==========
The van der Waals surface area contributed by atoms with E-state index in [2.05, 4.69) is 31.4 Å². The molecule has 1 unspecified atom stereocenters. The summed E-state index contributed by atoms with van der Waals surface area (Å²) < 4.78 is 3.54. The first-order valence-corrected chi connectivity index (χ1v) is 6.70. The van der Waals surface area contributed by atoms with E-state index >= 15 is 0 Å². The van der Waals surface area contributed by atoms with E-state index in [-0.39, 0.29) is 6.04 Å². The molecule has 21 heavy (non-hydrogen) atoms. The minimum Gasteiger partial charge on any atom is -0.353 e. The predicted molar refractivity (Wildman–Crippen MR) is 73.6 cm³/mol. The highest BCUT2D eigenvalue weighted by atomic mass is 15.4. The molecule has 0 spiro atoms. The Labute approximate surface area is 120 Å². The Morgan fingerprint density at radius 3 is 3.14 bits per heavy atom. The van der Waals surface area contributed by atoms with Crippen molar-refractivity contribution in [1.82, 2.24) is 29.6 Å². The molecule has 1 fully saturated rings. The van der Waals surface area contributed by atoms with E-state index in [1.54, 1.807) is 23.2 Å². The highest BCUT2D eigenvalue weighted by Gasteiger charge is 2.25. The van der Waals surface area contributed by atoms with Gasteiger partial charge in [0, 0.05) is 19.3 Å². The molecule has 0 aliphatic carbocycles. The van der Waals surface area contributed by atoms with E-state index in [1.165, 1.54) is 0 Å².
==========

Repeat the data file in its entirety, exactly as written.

The van der Waals surface area contributed by atoms with E-state index in [2.05, 4.69) is 31.4 Å². The molecule has 1 unspecified atom stereocenters. The summed E-state index contributed by atoms with van der Waals surface area (Å²) < 4.78 is 3.54. The first-order valence-corrected chi connectivity index (χ1v) is 6.70. The van der Waals surface area contributed by atoms with E-state index >= 15 is 0 Å². The van der Waals surface area contributed by atoms with E-state index in [-0.39, 0.29) is 6.04 Å². The molecule has 21 heavy (non-hydrogen) atoms. The minimum Gasteiger partial charge on any atom is -0.353 e. The predicted molar refractivity (Wildman–Crippen MR) is 73.6 cm³/mol. The highest BCUT2D eigenvalue weighted by atomic mass is 15.4. The molecule has 0 spiro atoms. The Labute approximate surface area is 120 Å². The Morgan fingerprint density at radius 3 is 3.14 bits per heavy atom. The van der Waals surface area contributed by atoms with Crippen molar-refractivity contribution in [1.82, 2.24) is 29.6 Å². The molecule has 1 fully saturated rings. The van der Waals surface area contributed by atoms with E-state index in [1.54, 1.807) is 23.2 Å². The highest BCUT2D eigenvalue weighted by Gasteiger charge is 2.25. The van der Waals surface area contributed by atoms with Gasteiger partial charge in [0, 0.05) is 19.3 Å². The molecule has 0 aliphatic carbocycles. The van der Waals surface area contributed by atoms with E-state index in [1.165, 1.54) is 0 Å².